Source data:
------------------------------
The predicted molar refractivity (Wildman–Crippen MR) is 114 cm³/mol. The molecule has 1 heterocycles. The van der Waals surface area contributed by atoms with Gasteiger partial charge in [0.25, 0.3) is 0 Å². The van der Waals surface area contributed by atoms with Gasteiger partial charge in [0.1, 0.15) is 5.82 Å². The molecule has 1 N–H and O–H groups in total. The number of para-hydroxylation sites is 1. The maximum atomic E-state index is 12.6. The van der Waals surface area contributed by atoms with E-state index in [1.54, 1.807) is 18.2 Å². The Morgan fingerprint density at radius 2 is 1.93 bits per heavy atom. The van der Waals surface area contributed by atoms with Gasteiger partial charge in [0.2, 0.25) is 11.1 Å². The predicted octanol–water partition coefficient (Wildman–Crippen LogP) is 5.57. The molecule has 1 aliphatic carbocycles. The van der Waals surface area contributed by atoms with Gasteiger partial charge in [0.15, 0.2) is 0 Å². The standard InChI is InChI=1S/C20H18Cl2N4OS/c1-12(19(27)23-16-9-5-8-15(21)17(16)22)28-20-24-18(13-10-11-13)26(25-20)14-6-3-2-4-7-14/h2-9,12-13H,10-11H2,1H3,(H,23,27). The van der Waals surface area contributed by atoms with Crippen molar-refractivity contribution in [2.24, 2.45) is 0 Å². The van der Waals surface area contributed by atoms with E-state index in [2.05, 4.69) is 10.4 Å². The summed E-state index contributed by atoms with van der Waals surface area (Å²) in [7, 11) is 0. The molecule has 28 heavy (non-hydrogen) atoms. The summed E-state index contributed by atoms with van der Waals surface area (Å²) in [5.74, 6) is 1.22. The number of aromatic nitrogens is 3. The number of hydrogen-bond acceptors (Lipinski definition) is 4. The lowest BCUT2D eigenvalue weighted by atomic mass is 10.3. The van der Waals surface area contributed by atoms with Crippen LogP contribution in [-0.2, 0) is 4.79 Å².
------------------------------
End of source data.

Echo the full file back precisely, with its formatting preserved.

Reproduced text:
The predicted molar refractivity (Wildman–Crippen MR) is 114 cm³/mol. The molecule has 1 heterocycles. The van der Waals surface area contributed by atoms with Gasteiger partial charge in [0.25, 0.3) is 0 Å². The van der Waals surface area contributed by atoms with Gasteiger partial charge in [0.1, 0.15) is 5.82 Å². The molecule has 1 N–H and O–H groups in total. The number of para-hydroxylation sites is 1. The maximum atomic E-state index is 12.6. The van der Waals surface area contributed by atoms with E-state index in [1.54, 1.807) is 18.2 Å². The Morgan fingerprint density at radius 2 is 1.93 bits per heavy atom. The van der Waals surface area contributed by atoms with Gasteiger partial charge in [0.2, 0.25) is 11.1 Å². The predicted octanol–water partition coefficient (Wildman–Crippen LogP) is 5.57. The molecule has 1 aliphatic carbocycles. The van der Waals surface area contributed by atoms with Gasteiger partial charge in [0.15, 0.2) is 0 Å². The standard InChI is InChI=1S/C20H18Cl2N4OS/c1-12(19(27)23-16-9-5-8-15(21)17(16)22)28-20-24-18(13-10-11-13)26(25-20)14-6-3-2-4-7-14/h2-9,12-13H,10-11H2,1H3,(H,23,27). The van der Waals surface area contributed by atoms with Crippen molar-refractivity contribution in [2.24, 2.45) is 0 Å². The van der Waals surface area contributed by atoms with E-state index in [2.05, 4.69) is 10.4 Å². The summed E-state index contributed by atoms with van der Waals surface area (Å²) in [7, 11) is 0. The molecule has 28 heavy (non-hydrogen) atoms. The summed E-state index contributed by atoms with van der Waals surface area (Å²) in [5.74, 6) is 1.22. The number of aromatic nitrogens is 3. The number of hydrogen-bond acceptors (Lipinski definition) is 4. The lowest BCUT2D eigenvalue weighted by atomic mass is 10.3. The van der Waals surface area contributed by atoms with Crippen LogP contribution in [-0.2, 0) is 4.79 Å².